A tough year is expected for suburban offices and most regional shopping malls, among others. But there are deals to be had.
Looking ahead, Mark Kolsrud of Cassidy Turley predicts that “we’re going to see continued investor interest in 'core assets,’ including newer industrial properties … and high-quality, well-leased office properties, preferably in downtown Minneapolis.” But after that, he said, “it falls off very quickly.”
Despite hopes that commercial real estate will break out of its protracted slump, local experts say 2012 will be much like last year.
The consensus is that we're in for a long, grind-it-out recovery with only a few bright spots. Recent signs of job growth are encouraging, but there likely won't be enough hiring to restore demand for office space to pre-recession levels.
Large employers have figured out how to get by with less office space. And cash-strapped consumers have continued to limit their spending, affecting the growth of retail centers, and thus the rents landlords can charge tenants.
The fortunes of the various types of commercial real estate -- office, industrial, retail and multifamily -- can best be measured by the amount of investor interest they're attracting. According to an analysis by PriceWaterhouseCoopers and the Urban Land Institute, the winners this year will be high-profile downtown office buildings and income-producing warehouses near transportation hubs, as well as full-service hotels and grocery-anchored neighborhood shopping centers.
A tough go is expected in 2012 for suburban offices, most regional shopping malls and "commodity" buildings in out-of-the-way office-campus settings.
"My prediction is that we're going to see continued investor interest in 'core assets,' including newer industrial properties with creditworthy tenants, and high-quality, well-leased office properties, preferably in downtown Minneapolis," said Mark Kolsrud, a real estate investment specialist with Cassidy Turley's Minneapolis-St. Paul office.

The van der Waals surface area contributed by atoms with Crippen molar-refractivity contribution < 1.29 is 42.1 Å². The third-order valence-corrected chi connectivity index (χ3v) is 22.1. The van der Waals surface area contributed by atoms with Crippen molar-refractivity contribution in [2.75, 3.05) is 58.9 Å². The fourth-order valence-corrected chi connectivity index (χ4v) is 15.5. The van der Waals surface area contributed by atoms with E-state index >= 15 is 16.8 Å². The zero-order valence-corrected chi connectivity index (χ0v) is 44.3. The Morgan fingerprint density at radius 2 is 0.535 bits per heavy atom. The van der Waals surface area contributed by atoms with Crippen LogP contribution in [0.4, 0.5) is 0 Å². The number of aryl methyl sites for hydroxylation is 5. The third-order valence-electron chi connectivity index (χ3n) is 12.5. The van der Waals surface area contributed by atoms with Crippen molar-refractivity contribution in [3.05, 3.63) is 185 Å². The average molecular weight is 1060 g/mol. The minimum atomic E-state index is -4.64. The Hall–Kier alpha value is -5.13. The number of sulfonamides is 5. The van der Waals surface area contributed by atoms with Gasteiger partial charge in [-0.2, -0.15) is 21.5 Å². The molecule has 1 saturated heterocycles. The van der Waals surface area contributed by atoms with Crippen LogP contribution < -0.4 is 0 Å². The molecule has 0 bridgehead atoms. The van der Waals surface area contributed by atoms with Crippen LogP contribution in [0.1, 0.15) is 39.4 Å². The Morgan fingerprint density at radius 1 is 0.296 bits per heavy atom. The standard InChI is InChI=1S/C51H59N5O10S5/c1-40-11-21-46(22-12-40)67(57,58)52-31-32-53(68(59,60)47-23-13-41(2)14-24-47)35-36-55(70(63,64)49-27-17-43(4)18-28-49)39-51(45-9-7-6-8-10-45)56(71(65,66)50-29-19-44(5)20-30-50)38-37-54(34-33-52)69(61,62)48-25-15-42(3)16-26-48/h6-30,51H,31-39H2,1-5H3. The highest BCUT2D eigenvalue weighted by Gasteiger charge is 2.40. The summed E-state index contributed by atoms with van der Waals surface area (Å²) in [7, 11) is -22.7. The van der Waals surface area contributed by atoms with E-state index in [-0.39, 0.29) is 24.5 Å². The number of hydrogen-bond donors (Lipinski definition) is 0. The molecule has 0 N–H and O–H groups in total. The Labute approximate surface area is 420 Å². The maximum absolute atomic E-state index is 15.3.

But after that, he added, "it falls off very quickly," with plenty of suburban office and retail properties that will likely continue to languish with high vacancies.
The upside is that for savvy local buyers with a long-range outlook, there are plenty of diamonds-in-the rough to be had, Kolsrud added.
Lawrence Yun, chief economist for the National Association of Realtors, said a slowly improving economy will mean modest improvements in commercial vacancy rates across the country in 2012.
His forecast predicts office vacancies will decline 0.6 percentage point in the coming year, while industrial vacancies will drop 0.4 point and retail vacancies will go down 0.8 point.
The real estate consulting firm Deloitte agreed in a recent report there will be modest gains in 2012, but warned strong headwinds are delaying the recovery, including subdued consumer spending, cutbacks in government spending, stagnating job growth, the European debt crisis, continuing home foreclosures and negative home equity.
Mike Ohmes, executive vice president in charge of brokerage services at Bloomington-based Cushman & Wakefield/NorthMarq, also said signs point to a continuing but tenuous recovery in the commercial space markets this year.
"Last year started out disappointingly, but as it progressed, we became more optimistic and we finished with optimism as well," he said. "Retail sales were up. People are starting to part with their money again. We're starting to see some modest improvements in jobs."
One of big winners for Ohmes' company, which also includes developer United Properties, are grocery-anchored retail centers. UP's Prairieview Shopping Center in Eden Prairie, for instance, leased up to 100 percent last year. Anchored by a Rainbow Foods store, it gained Hirshfield's as a key, 4,248-square-foot tenant at a time when the standard neighborhood retail vacancy was at 14 percent.
But major issues still persist, he warned, saying that for a real recovery in the commercial real estate markets, business tenants need more reassurance that government deficit spending is reduced and public sector finances are stabilized.
Don Jacobson is a St. Paul-based freelance writer. He can be reached at 651-501-4931.